In this particular approach, the scientists have total control over the behavior of the device through the geometry that they pattern into the metal film. This enables them, for example, to design and implement planar microlenses that respond with on-axis focusing (focus is normal to and below the microlens) to an illumination beam that comes in at a steep angle.
"This is important in solid-state image sensors, for example, where scaling of the entire camera module results in very large off-axis angles of incidence for pixels that are located at the edges of the image sensor," says Catrysse. "This results in a non-uniform pixel response to a uniform incident light field across the array. Conventional dielectric microlenses can not be shaped differently – with current technology – to account for the different off-axis angles that the different pixels experience. The solution is to have the microlenses shifted with respect to the pixel (by a different amount for every pixel). For very steep angles, ∼30 degrees, even this procedure starts to fail. With our technology, we can design lenses that will work for 30 degrees angle of incidence; and even larger angles if needed."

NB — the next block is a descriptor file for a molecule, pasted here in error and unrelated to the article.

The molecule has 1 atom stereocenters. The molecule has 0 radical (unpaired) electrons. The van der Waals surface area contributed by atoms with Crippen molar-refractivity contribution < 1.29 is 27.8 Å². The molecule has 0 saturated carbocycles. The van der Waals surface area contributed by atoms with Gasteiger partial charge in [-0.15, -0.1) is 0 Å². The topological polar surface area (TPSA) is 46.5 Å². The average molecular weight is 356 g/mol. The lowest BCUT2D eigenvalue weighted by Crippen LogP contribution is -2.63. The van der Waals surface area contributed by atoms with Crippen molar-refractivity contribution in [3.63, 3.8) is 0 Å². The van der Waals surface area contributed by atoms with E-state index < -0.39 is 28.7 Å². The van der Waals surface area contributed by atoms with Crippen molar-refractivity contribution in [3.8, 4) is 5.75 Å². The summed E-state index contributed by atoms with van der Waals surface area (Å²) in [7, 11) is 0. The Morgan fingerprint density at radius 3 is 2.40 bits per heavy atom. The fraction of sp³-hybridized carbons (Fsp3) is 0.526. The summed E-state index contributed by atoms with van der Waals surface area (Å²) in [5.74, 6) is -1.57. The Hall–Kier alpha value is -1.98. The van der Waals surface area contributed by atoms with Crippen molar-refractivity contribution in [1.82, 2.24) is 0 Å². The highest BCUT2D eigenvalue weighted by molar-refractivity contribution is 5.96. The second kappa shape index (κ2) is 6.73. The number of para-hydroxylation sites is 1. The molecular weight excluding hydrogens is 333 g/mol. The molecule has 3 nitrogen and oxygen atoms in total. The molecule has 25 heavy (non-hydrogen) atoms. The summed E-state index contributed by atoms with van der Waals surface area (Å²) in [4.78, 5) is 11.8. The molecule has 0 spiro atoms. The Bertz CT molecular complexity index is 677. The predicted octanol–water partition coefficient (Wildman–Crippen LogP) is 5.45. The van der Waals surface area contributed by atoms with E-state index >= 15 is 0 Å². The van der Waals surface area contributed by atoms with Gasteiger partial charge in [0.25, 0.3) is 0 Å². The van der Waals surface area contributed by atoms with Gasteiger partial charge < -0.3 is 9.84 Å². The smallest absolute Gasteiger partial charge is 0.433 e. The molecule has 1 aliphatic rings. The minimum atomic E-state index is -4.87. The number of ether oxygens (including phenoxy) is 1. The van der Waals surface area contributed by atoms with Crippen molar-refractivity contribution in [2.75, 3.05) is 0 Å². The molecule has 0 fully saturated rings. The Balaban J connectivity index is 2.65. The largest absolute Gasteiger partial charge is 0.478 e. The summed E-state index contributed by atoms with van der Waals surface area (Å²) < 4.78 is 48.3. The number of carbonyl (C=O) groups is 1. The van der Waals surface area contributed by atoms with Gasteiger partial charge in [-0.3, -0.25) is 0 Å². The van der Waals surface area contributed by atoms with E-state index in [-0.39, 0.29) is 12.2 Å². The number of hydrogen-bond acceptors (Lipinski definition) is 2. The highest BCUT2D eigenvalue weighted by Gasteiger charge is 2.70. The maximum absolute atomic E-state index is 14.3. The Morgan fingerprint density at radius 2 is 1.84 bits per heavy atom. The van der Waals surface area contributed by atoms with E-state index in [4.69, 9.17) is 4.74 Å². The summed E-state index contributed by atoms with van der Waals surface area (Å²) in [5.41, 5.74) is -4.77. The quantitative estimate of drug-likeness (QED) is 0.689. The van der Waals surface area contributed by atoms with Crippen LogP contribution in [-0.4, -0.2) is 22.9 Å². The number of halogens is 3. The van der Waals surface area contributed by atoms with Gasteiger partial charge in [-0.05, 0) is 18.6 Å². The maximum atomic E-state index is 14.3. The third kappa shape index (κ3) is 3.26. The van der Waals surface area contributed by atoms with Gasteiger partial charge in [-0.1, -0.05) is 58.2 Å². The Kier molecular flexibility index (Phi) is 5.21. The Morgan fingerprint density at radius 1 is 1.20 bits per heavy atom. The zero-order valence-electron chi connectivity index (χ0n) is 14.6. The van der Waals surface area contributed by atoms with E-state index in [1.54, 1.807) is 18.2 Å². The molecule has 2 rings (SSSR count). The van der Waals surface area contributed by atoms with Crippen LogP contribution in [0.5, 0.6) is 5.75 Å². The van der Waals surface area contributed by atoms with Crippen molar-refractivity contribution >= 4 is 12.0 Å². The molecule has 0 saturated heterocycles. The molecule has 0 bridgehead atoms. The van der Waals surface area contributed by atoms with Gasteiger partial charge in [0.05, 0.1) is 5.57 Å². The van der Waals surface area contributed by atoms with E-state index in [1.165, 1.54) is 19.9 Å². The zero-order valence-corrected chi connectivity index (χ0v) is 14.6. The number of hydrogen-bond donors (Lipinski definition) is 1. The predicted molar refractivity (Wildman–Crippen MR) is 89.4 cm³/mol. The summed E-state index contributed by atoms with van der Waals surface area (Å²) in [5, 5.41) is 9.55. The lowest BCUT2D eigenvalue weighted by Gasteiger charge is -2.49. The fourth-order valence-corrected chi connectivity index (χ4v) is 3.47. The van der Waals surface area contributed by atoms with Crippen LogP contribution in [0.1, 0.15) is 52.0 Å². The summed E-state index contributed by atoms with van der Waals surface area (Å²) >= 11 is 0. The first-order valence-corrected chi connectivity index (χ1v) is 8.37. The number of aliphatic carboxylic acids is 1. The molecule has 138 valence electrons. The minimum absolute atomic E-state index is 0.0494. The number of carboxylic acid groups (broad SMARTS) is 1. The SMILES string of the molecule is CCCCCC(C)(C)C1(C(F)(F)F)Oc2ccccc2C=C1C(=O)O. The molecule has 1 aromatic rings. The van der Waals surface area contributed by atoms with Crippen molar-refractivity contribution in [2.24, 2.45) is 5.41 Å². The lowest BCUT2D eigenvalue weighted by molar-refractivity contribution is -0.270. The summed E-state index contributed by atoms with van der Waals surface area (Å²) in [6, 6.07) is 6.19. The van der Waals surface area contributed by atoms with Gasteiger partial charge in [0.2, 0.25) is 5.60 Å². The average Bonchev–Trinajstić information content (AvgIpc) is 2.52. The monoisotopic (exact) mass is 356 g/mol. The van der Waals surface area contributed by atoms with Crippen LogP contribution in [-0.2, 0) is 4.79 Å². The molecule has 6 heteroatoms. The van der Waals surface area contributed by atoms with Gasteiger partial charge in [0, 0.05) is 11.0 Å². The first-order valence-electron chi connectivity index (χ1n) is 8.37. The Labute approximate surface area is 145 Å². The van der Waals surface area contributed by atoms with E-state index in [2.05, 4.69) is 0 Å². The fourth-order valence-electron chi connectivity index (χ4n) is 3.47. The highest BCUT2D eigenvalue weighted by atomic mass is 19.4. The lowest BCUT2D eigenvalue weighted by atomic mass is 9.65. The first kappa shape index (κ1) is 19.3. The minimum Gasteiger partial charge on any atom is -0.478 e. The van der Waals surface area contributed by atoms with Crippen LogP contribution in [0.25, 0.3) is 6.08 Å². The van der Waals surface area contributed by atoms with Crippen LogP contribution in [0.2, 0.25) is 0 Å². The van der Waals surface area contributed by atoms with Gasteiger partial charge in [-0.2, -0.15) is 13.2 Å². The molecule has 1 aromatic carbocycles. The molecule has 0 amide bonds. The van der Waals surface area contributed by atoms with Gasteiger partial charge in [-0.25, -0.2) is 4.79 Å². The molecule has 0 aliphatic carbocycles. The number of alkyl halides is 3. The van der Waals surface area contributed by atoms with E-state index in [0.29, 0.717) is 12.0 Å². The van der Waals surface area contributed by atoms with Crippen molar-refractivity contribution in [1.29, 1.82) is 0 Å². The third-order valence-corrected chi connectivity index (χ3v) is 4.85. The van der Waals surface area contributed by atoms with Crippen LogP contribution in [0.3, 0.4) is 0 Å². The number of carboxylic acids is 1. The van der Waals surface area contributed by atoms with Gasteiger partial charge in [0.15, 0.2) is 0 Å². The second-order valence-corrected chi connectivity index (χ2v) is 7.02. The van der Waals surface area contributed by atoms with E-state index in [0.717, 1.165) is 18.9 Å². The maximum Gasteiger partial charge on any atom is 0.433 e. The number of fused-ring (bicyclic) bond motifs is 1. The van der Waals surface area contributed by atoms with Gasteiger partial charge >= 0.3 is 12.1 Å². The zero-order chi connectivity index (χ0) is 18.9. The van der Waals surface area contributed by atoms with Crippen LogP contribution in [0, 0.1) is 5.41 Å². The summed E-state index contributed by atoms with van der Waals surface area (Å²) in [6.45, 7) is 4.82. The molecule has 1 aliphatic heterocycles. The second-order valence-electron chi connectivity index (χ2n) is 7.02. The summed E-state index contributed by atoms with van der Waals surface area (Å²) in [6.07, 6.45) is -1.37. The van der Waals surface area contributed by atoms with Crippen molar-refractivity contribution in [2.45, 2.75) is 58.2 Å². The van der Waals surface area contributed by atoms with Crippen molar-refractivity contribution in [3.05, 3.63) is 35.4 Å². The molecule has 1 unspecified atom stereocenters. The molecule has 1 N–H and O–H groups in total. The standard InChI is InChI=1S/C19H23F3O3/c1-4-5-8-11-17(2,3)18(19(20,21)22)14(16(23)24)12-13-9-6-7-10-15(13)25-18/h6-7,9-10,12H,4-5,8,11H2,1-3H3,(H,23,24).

The implementation of ultra-compact photonic devices using planar structures that can benefit from integration with existing semiconductor technologies is an important endeavor. This work shows explicitly how this can be done for a very basic optical component such as a far-field lens.
The design principles for the specific case of a lens, however, can also be applied to construct a wide range of optical components that rely on tailoring of the optical phase front. The Stanford scientists are pursuing some of those right now but they still need to overcome some hurdles.
"The challenges we face are in achieving even smaller features to further enhance the control that we have over the behavior of these structures and to optimize their performance," says Catrysse.
Michael Berger By – Michael is author of three books by the Royal Society of Chemistry:
Nano-Society: Pushing the Boundaries of Technology,
Nanotechnology: The Future is Tiny, and
Nanoengineering: The Skills and Tools Making Technology Invisible